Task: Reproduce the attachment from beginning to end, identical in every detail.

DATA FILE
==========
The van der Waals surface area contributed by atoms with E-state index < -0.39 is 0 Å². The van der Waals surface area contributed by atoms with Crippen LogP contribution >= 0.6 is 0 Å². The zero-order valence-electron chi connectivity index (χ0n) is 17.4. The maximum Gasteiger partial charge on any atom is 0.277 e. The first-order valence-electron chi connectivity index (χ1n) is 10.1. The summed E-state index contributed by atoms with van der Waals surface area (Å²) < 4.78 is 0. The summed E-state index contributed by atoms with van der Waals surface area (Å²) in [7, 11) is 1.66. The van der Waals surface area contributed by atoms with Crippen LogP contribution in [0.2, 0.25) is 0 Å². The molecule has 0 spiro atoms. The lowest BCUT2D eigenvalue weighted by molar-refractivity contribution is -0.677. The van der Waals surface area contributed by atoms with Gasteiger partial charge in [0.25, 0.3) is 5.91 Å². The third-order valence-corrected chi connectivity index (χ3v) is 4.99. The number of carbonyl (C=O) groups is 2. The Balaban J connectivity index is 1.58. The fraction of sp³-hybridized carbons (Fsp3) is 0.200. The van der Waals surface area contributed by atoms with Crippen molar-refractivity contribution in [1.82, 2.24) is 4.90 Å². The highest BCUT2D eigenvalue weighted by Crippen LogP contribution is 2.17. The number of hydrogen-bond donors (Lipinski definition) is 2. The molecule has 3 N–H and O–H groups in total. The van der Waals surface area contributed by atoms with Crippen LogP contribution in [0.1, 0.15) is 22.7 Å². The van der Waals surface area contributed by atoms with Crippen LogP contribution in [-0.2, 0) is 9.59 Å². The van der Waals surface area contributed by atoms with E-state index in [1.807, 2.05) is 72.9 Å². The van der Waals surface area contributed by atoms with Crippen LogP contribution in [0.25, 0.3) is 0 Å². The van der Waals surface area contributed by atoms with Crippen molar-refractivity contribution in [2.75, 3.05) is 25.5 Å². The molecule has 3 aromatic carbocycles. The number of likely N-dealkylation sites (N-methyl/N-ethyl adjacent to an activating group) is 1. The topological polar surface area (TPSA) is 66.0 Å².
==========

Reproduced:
The van der Waals surface area contributed by atoms with E-state index < -0.39 is 0 Å². The van der Waals surface area contributed by atoms with Crippen LogP contribution >= 0.6 is 0 Å². The zero-order valence-electron chi connectivity index (χ0n) is 17.4. The maximum Gasteiger partial charge on any atom is 0.277 e. The first-order valence-electron chi connectivity index (χ1n) is 10.1. The summed E-state index contributed by atoms with van der Waals surface area (Å²) < 4.78 is 0. The summed E-state index contributed by atoms with van der Waals surface area (Å²) in [7, 11) is 1.66. The van der Waals surface area contributed by atoms with Crippen LogP contribution in [0.2, 0.25) is 0 Å². The molecule has 0 spiro atoms. The lowest BCUT2D eigenvalue weighted by molar-refractivity contribution is -0.677. The van der Waals surface area contributed by atoms with Gasteiger partial charge in [0.25, 0.3) is 5.91 Å². The third-order valence-corrected chi connectivity index (χ3v) is 4.99. The number of carbonyl (C=O) groups is 2. The Balaban J connectivity index is 1.58. The fraction of sp³-hybridized carbons (Fsp3) is 0.200. The van der Waals surface area contributed by atoms with Crippen molar-refractivity contribution in [1.82, 2.24) is 4.90 Å². The highest BCUT2D eigenvalue weighted by Crippen LogP contribution is 2.17. The number of hydrogen-bond donors (Lipinski definition) is 2. The molecule has 3 N–H and O–H groups in total. The van der Waals surface area contributed by atoms with Crippen LogP contribution in [0.1, 0.15) is 22.7 Å². The van der Waals surface area contributed by atoms with Crippen LogP contribution in [-0.2, 0) is 9.59 Å². The van der Waals surface area contributed by atoms with E-state index in [1.807, 2.05) is 72.9 Å². The van der Waals surface area contributed by atoms with Crippen LogP contribution in [0.25, 0.3) is 0 Å². The van der Waals surface area contributed by atoms with Crippen molar-refractivity contribution in [2.75, 3.05) is 25.5 Å². The molecule has 3 aromatic carbocycles. The number of likely N-dealkylation sites (N-methyl/N-ethyl adjacent to an activating group) is 1. The topological polar surface area (TPSA) is 66.0 Å².